2017 IoT systems are going to need to up their game. No one is going to stand for hacked doorlocks, video cameras or Mirai botnet/DDoS attacks via connected devices much longer. Similar events will come with very high price tags. So far, the IoT has dodged any major incidents with large losses suffered directly by end users.

We could see growth flatten if a major hack of thousands of end users occurs in 2017, especially if hardware devices are ruined or people get hurt. At that point, users will need to receive greater guarantees of security, privacy and integrity. This risk needs to be mitigated if the industry wants to avoid an “IoT winter.”

Vendors will need to invest more in security development and testing before deployment and offer assurances, possibly including insurance. Installers and integrators will need to ensure ecosystem integrity, and buyers will look for these guarantees. Just one flaw could be very expensive: Gartner believes that by 2018 20% of smart buildings will suffer digital vandalism through their HVAC, thermostats and even smart toilets.

5. Voice-powered, AI virtual assistants drive a next round of platform wars

Voice will become increasingly important to control IoT systems and computing infrastructure. Google Assistant, Apple Siri, Amazon Alexa, Microsoft Cortana and Samsung’s Viv Labs acquisition underscore the importance of these new AI-assisted voice interfaces. They’ll be used across multiple devices like phones, PCs, tablets, cars, home appliances and other machinery. By 2020, Gartner believes smart agents will facilitate 40% of mobile interactions. This is the beginning of a new round of platform battles that you need to recognize, internalize and prepare for.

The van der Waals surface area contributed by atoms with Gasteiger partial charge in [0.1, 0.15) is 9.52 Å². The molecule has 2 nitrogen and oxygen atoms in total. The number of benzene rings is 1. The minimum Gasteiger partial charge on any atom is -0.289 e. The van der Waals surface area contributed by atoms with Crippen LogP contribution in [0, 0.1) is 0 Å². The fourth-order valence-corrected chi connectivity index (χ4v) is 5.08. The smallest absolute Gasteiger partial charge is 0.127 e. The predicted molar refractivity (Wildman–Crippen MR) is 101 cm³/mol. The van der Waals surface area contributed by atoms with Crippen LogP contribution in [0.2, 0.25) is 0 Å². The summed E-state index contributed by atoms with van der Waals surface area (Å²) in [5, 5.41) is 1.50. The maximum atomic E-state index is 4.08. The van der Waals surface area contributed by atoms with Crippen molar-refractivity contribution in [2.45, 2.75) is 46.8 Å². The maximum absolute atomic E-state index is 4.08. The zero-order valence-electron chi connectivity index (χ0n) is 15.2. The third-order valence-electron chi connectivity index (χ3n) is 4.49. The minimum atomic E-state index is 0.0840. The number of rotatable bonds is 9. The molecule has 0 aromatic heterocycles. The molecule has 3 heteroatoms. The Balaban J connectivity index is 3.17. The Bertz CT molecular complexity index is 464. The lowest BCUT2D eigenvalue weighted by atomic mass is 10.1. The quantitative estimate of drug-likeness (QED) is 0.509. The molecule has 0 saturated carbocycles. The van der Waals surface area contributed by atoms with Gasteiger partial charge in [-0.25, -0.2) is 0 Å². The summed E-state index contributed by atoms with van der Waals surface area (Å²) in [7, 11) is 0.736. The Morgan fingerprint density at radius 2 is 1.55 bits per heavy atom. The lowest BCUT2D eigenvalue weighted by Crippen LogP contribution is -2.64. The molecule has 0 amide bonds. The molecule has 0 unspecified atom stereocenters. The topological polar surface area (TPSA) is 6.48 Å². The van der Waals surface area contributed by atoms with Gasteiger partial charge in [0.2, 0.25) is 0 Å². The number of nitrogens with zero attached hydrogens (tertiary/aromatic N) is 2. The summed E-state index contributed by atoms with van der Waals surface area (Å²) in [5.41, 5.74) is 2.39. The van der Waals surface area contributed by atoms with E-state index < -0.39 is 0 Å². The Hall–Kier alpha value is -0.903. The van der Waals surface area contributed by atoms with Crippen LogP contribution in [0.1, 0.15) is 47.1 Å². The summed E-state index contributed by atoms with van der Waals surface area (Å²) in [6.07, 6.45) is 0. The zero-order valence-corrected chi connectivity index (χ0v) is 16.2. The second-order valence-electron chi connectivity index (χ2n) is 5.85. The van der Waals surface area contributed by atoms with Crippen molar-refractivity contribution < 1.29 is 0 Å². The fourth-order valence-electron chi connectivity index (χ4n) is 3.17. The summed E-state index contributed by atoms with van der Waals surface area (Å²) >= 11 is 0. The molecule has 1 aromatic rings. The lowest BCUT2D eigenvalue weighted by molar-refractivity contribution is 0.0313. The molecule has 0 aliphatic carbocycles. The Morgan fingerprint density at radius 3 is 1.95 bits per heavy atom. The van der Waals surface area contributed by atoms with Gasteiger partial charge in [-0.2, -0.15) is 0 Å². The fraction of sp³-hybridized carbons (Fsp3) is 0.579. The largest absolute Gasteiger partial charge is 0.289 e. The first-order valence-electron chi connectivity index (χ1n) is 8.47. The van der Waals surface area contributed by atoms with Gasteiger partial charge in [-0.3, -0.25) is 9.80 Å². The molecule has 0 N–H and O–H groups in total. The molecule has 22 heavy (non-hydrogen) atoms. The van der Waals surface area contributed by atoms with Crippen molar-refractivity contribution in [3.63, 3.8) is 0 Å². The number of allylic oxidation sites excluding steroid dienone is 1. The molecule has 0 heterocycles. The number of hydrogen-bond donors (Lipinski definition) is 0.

See also: How the ‘Internet of Things’ Affects Strategic Planning

What do you think? Email me with your predictions, comments or war stories.

You can find the original article here.

Why More Attacks Via IoT Are Inevitable

The massive distributed denial of service (DDoS) attack that cut consumers off from their favorite web haunts recently was the loudest warning yet that cyber criminals can be expected to take full advantage of gaping security flaws attendant to the Internet of Things (IoT).

For much of the day, on Friday, Oct. 21, it was not possible for most internet users to consistently access Twitter, Spotify, Netflix, Amazon, Tumblr, Reddit and PayPal.

Using malware, dubbed Mirai, an attacker had assembled a sprawling network of thousands of hacked CCTV video cameras and digital video recorders, then directed this IoT botnet to swamp the marquee web properties with waves of nuisance pings, thus blocking out legitimate visitors.

See also: Insurance and the Internet of Things  

Mirai is designed to take over lightweight BusyBox software widely used to control IoT devices. The source code for Mirai can be found online and is free for anyone to use. ThirdCertainty asked Justin Harvey, security consultant at Gigamon, and John Wu, CEO of security startup Gryphon, to flesh out the wider context and discuss the implications. The text has been edited for clarity and length:

ThirdCertainty: Why do you think these attackers went after BusyBox systems?

Wu: Because Busybox is lightweight; it’s used on most IoT devices that have limited memory and processing. Busybox is a utility with lots of useful commands.